Yep, wrong teacher for your learning style. My student with Asperger's let me know about her learning issues from the start so I had an advantage over a teacher who never gets a hint and is left wondering why she isn't getting through to a particular student. I spent a little extra time with her before class and didn't comment when she went over to sit by herself for a few minutes- or more than a few minutes- when class got to be a bit overwhelming for her. She was also open with other students about it (her Asperger's is moderate to severe) so they were able to give her some extra consideration instead of simply being mystified by her behavior and correspondingly uncomfortable around her.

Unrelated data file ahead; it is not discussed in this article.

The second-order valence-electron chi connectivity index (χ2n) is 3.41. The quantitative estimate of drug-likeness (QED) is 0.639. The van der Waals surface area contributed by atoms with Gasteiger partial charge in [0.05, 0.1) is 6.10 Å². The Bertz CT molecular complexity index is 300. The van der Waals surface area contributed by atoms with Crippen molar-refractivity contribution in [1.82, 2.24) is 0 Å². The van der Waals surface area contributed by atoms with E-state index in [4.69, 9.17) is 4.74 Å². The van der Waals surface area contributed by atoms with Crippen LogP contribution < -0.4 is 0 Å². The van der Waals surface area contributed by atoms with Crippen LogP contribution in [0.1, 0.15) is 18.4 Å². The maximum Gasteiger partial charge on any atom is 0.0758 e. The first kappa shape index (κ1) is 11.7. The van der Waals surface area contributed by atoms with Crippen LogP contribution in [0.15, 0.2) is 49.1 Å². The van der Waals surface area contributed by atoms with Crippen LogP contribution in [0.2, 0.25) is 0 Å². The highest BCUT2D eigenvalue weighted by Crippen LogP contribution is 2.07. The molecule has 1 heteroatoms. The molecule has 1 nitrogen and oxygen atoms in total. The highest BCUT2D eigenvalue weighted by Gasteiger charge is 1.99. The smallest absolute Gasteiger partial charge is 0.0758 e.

For some reason, I thought the first page and the second page of this thread were TWO different threads, and I'd wondered what happened to the "first thread" (which turned out to be the first page of THIS thread). That's what happens when you read in the middle of the night when you're exhausted, lol.

    I've been Darshiva's ongoing Skype student since 2012. I absolutely adore her---she has helped me make some breakthroughs in my dancing. Despite hiccups with tech sometimes, like video not working, audio not working, Skype being difficult, etc., Darshiva still manages to observe my progress, and keeps an eagle eye on my movements in class (she can spot when I'm in pain or having a bad day, and adjusts the class curriculum accordingly). She has introduced me to new concepts in learning to bellydance, and helped me to become more comfortable and confident with improv. She's tremendously helpful and supportive, and she takes joy when her students continue their education outside of her class(home practice, workshops, instructional DVD's, researching topics related to bellydance, etc.). Her classes are definitely worth it.